Children's Fright Responses to Television and Films

by Joanne Cantor, Professor, Department of Communication Arts, University of Wisconsin

Since 1980, the main focus of my research has been to explore how the mass media frighten children. My interest is in how children's exposure to a single program or movie can produce intense worries, nightmares, and other fear-related outcomes. Through a series of experiments and surveys, and through the examination of retrospective reports by adults of their childhood experiences, I have discovered that intense and disruptive fears are produced by teleivsion and movies much more often than most people realize. For example, in a recent random phone survey we conducted in Madison, Wisconsin, 43 percent of the parents interviewed said that their child had been so frightened by something they had seen on television that the fear had lasted beyond the time of viewing. Intense and long-lasting emotional reactions, sleep disturbances, and fear of engaging in normal activities were fairly common responses.

More striking than these numbers, when we asked first-year university students whether they had ever had a lingering fright reaction to a television program or movie, we found an overwhelming response. The students were given the same amount of "extra-credit" in a class, either for saying "no (they had never had such a reaction) or for saying "yes"; but the "yes" response required them to describe the experience in a one-page paper and then fill out a three-page questionnaire. To my amazement, 96 of the 103 students given this option chose the "yes" response, and most of them gave graphic and emotional descriptions of the terror that had been produced by a movie or TV show. Almost half of these students said that what they had seen had interfered with their eating or sleeping. More than three-fourths of them said that their reactions had lasted a week or more, and one-fourth said that they were still feeling the residue of the fear that the program or movie had produced, even though they had been exposed to it an average of more than a decade earlier.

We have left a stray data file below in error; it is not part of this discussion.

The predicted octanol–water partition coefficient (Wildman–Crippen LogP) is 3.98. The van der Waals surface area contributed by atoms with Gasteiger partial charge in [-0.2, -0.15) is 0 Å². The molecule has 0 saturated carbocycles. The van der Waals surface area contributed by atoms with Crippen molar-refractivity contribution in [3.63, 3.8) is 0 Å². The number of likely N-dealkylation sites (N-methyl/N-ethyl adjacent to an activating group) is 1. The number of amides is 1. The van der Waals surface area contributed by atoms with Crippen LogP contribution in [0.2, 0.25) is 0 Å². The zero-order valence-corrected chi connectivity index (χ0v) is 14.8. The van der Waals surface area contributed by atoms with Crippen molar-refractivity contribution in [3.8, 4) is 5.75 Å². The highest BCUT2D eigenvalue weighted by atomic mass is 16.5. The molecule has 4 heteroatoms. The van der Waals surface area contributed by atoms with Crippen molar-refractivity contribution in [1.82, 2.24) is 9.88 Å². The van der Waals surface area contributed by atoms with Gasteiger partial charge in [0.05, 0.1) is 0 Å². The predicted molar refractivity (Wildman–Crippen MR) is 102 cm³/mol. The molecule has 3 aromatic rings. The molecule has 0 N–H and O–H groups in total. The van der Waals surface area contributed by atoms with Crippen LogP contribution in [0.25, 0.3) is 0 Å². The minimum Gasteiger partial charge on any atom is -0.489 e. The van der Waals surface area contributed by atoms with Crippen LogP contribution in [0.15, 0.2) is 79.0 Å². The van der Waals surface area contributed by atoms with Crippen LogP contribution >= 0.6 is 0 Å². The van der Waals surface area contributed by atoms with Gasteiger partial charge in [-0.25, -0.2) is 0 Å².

The bulk of my research on this topic has been aimed at understanding the types of media images and events that frighten children at different ages and the intervention and coping strategies that are effective for children in different age groups. Using theories and research in cognitive development, we have reached the following generalizations based on our experiemntal and survey results.

For preschool ("preoperational") children (approximately age 2 to 7), how something looks is the most important determinant of whether it will be scary. At this age, Children's thought processes are dominated by whatever is most readily perceptible and whatever does not require reasoning to comprehend. Preschoolers are especially frightened by media images of vicious, attacking animals, "repulsive" creatures, like snakes, bats, and spiders, the graphic display of injuries and physical deformities, and monsters. Preschool children are especially frightened by character transformations, such as when a normal person turns into a vampire before their eyes. They also have trouble understanding that a monstrous looking hero is not a villain. Since they are not fully competent in the fantasy-reality distinction, the fact that something is blatantly fantastic or impossible does not make it less scary. For older elementary school ("concrete operational") children (ages 8 to 12), the importance of how things look diminishes, as these children begin to take motives into account, reason more abstractly, and understand the difference between fantasy and things that can atually happen. They become more and more likely to be frightened by real stories (like those shown in television news and reality programming) and by fiction that makes them aware of their own vulnerabilities to harm.

AS FOR HELPING CHILDREN COPE with the media-induced fears, preschool children are helped mainly by nonverbal strategies involving physical comfort, warmth, and closeness (e.g., a mother's hug, or a warm drink) or distraction (reducing their exposure to the frightening stimulus or getting involved in other activities). A fear that is not overwhelming can also respond to desensitization (gradul exposure in manageable doeses). Older children benefit more from fear-reduction strategiees based on reasoning. If the fear-producing show was a fantasy, a reminder that what was seen was not real helps this age group. But for things that really can happen, fear-reduction is more difficult. Honest, absolute, reassuring information may help, but explanations focusing on a dreadful event's low probability are relatively ineffective. Information about how to prevent the dreaded event from happening is welcomed at this age. And the sincere, concerned attention of a parent or adult care-giver is what children of all ages seem to seek the most when they are frightened.

I HAVE PUBLISHED THESE FINDINGS in a variety of scholarly outlets, and I have recently completed a book aimed at an audience of parents and other child-care providers (with academics and mental health professionals as a secondary audience). The book is titled "Mommy, I'm Scared! How Television and Films Frighten Children and How We Can Protect Them." It will be published by Harcourt Brace and is due out in 1998.

Reprinted from "News on Children and Violence on the Screen" by The UNESCO International Clearinghouse on Children and Violence on the Screen, at Nordicom, Gvteborg University, Sweden. The Clearinghouse newsletters are available online at their website:

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